Vehicle Spotlight: 2010 Ferrari 599 GTO
Over the past 71 years Ferrari has been in business, their factory in Maranello has produced everything from exotic hypercars to four-door hatchbacks. While Ferrari is known for its speed, sound, and beauty, they have produced a limited number of raw track-focused vehicles that embody what the manufacturer originally stood for. With that being said, Ferrari has produced only three vehicles with the GTO badge. GTO means gran turismo omologato, which in English is translated to homologated grand tourer. The name “homologated grand tourer” indicates that the car is certified to race in the grand tourer class. The first GTO, which is considered the most expensive and historic car in Ferrari racing history, is the 250, and the second vehicle with the GTO badge is the 288. This car came out of Maranello in the mid-1980s as the highest performance car that the company produced at the time. Lastly, the 599 GTO was created as a lighter version of the roadgoing 599 GTB and had multiple parts from the track-focused FXX. Garnering the GTO badge is extremely significant, again, as there have only been three produced in the company's history.
When it was introduced on April 8, 2010, Ferrari called the 599 GTO “the most extreme sports car” it had ever produced. At the time this was an incredibly bold statement considering the numerous F1 victories in addition to the pavement-killing supercars that Ferrari already had under their belt. For Ferrari enthusiasts it is hard to get much better than cars such as the F40, 288 GTO, Enzo, etc., but looking back at the car years later has allowed for enthusiasts to realize that Ferrari actually meant what they said when it came to this statement.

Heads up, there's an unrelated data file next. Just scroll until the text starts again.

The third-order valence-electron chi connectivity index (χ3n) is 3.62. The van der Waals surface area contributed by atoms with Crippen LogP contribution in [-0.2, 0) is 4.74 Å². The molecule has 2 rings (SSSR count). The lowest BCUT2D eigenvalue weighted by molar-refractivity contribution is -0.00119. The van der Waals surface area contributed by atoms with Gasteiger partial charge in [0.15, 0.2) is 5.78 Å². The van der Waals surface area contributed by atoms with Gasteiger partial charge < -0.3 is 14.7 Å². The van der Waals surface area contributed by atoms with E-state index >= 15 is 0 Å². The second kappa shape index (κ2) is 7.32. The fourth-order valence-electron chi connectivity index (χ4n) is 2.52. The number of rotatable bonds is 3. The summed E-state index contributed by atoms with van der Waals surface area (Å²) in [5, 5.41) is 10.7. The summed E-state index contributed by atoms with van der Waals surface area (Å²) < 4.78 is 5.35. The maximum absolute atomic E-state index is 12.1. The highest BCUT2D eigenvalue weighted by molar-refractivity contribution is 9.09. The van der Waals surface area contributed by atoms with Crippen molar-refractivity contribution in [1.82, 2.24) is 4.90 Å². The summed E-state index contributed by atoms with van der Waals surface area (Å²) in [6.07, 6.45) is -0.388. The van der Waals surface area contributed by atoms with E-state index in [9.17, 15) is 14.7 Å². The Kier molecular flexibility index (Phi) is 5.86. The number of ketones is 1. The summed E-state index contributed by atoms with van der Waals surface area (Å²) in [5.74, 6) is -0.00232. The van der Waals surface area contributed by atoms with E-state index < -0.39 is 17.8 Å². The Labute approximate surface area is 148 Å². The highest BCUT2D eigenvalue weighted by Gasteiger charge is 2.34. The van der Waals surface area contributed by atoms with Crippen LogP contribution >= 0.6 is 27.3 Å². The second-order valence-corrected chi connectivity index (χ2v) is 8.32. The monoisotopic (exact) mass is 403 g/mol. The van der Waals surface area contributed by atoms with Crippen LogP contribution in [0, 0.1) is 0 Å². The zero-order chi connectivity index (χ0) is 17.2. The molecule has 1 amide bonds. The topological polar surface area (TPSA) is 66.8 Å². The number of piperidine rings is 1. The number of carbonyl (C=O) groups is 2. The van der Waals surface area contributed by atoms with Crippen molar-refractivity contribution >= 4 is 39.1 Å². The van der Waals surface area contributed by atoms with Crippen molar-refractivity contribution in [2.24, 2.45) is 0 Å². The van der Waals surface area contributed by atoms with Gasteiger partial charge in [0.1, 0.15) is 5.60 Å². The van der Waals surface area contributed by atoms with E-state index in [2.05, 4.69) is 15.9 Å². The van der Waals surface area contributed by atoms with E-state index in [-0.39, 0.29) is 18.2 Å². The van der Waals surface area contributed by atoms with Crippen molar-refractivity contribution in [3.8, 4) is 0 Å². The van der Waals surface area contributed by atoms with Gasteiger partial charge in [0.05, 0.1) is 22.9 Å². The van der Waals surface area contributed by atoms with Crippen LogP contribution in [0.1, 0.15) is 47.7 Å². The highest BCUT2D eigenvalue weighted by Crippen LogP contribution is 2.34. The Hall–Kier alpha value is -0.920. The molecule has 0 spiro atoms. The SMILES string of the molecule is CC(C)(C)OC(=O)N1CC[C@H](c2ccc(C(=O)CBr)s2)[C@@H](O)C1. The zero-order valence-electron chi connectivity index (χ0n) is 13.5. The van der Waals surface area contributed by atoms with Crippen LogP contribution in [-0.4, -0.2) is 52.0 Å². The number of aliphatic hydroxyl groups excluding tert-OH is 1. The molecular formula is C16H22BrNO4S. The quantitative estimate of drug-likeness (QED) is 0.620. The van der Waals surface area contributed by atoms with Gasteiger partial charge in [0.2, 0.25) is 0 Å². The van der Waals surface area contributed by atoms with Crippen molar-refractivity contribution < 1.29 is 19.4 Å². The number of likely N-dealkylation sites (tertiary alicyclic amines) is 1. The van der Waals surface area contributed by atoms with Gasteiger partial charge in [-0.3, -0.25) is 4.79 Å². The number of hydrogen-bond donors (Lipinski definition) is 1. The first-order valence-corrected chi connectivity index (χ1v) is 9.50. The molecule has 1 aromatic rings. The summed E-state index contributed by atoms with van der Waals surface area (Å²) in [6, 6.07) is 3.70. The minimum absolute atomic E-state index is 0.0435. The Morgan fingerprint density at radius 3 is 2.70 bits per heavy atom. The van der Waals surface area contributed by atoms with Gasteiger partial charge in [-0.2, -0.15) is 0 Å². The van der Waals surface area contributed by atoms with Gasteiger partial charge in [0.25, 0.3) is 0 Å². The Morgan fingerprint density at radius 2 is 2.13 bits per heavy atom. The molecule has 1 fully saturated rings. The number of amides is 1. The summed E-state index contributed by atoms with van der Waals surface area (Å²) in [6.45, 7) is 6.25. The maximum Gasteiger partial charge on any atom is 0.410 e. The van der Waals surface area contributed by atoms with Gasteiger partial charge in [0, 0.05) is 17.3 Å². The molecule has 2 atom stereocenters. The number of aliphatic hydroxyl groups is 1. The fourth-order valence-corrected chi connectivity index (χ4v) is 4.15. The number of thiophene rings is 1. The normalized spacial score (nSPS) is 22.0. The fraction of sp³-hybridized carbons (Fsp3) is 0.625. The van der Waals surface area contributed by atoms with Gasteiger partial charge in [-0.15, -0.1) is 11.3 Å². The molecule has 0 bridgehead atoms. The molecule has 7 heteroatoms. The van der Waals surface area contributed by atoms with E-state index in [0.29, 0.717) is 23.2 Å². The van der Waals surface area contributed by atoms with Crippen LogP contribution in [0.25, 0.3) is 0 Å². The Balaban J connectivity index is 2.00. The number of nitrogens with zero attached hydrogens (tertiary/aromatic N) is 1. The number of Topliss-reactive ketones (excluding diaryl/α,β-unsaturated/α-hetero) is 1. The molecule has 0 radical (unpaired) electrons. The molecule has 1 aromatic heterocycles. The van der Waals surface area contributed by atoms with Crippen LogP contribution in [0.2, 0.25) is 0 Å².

Now some may question what made the 599 GTO worth the extra two-hundred thousand-dollar price tag, and was it really that much better than its younger brother, the 599 GTB? While some enthusiasts may disagree, most can concur that the upgrades the 599 GTO received turned the car into a totally different beast. To start, the car received increased aerodynamics from a new dual vented hood design, in addition to a larger rear lip on the trunk. Along with new aerodynamics, the car received upgraded racing seats that were derived from the mighty 599XX. These seats were much more race-oriented and had tighter bolsters when compared to the Daytona seats in the GTB. When it came to the engine, a boost in fifty horsepower was added due to a redesigned crankshaft and intake. The new intake allowed for less restriction and cleaner air to flow more smoothly into the engine. In addition to this, a new crankshaft was designed, and the original pistons were redesigned with higher horsepower in mind. The transmission was also reworked in order to cut shift times by nearly half, thus bringing shift times to a mere 60 milliseconds. Lastly and most importantly the GTO received an exhaust that was directly derived from the race-oriented 599XX. Other small but important changes included carbon fiber paddle shifters, an increased redline, and a pair of at the time new Michelin pilot super sport tires. Both on the street and track the GTO screamed like no other V-12 out there, and it rivaled all exotic vehicles such as the Lamborghini Murcielago SV and the Porsche GT3RS. Today the car has a price of nearly seven hundred thousand dollars and is still considered the rawest V-12 that Ferrari has produced in decades.
The 2010 599 GTO currently on display at the Petersen Automotive Museum is on loan from a Private Collection. It features a desirable Rosso Corsa red livery with a dark stripe down the middle. It has a white interior with Daytona seats, white gauges, gunmetal-stylized rims, carbon ceramic brakes, black mirrors, and much more. Come down to the museum and check out this beautiful Pininfarina-styled Ferrari before it returns home!
Swan, Tony. “2011 Ferrari 599GTO.” Car and Driver, May 2010, www.caranddriver.com/reviews/2011-ferrari-599gto-review.
Written By: Connor Wohl